Cervical spine clearance after trauma in children 0–3 years of age is deceptively difficult. Young children may not be able to communicate effectively, and severe injuries may require intubation and sedation. Currently, no published guidelines are available to aid in decision-making in these complex situations. The purpose of this study was to determine whether a safe and effective protocol-driven system could be developed for clearance of the cervical spine in noncommunicative children between 0 and 3 years of age.
Children 0–3 years of age, including intubated patients, who were admitted after trauma activation at Primary Children's Medical Center in Salt Lake City or the Children's Hospital of New York from 2002 to 2006 were managed according to a cervical spine clearance protocol. Data were collected in a prospective fashion. Radiographic and clinical methods of clearing the cervical spine, as well as the type and management of injuries, were recorded.
A total of 2828 pediatric trauma activations required cervical spine clearance during the study period. Of these, 575 (20%) were children ≤ 3 years of age who were admitted to the hospital. To facilitate clearing the cervical spine in these children, plain radiographs (100%), CT studies (14%), and MR images (10%) were obtained. Nineteen ligamentous injuries (3.3%) and 9 fractures/dislocations (1.5%) were detected, with 4 patients requiring operative stabilization (0.7%). No late injuries have been detected.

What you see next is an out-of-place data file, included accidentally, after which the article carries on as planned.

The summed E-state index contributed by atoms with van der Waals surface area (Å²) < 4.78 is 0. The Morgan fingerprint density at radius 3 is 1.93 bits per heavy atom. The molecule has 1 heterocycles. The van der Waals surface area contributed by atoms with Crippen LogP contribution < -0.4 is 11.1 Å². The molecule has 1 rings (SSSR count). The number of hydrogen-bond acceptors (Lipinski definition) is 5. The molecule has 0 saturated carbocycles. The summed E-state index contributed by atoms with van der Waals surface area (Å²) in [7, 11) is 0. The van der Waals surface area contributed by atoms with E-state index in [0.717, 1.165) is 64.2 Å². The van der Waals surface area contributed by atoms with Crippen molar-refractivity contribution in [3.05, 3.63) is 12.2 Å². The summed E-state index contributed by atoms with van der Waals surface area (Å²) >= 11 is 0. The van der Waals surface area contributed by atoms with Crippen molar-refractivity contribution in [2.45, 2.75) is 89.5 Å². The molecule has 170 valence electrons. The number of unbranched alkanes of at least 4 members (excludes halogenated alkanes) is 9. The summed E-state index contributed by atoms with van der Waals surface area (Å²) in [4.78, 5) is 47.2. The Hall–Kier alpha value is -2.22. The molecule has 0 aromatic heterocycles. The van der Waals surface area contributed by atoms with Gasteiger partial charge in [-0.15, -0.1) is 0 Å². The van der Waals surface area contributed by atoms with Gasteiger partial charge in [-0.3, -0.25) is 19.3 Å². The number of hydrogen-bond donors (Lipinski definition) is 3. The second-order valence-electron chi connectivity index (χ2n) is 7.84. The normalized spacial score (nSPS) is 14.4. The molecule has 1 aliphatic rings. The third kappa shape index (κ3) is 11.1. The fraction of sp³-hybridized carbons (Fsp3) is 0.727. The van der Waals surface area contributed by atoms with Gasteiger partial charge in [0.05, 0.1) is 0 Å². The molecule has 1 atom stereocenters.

The protocol used has been effective in detecting cervical spine injuries in noncommunicative children after trauma. The combination of clinical information and radiographic studies is essential for safely clearing the cervical spine in these complex situations. Clearance of the cervical spine without CT or MR imaging studies is possible in the majority of cases, even in very young patients.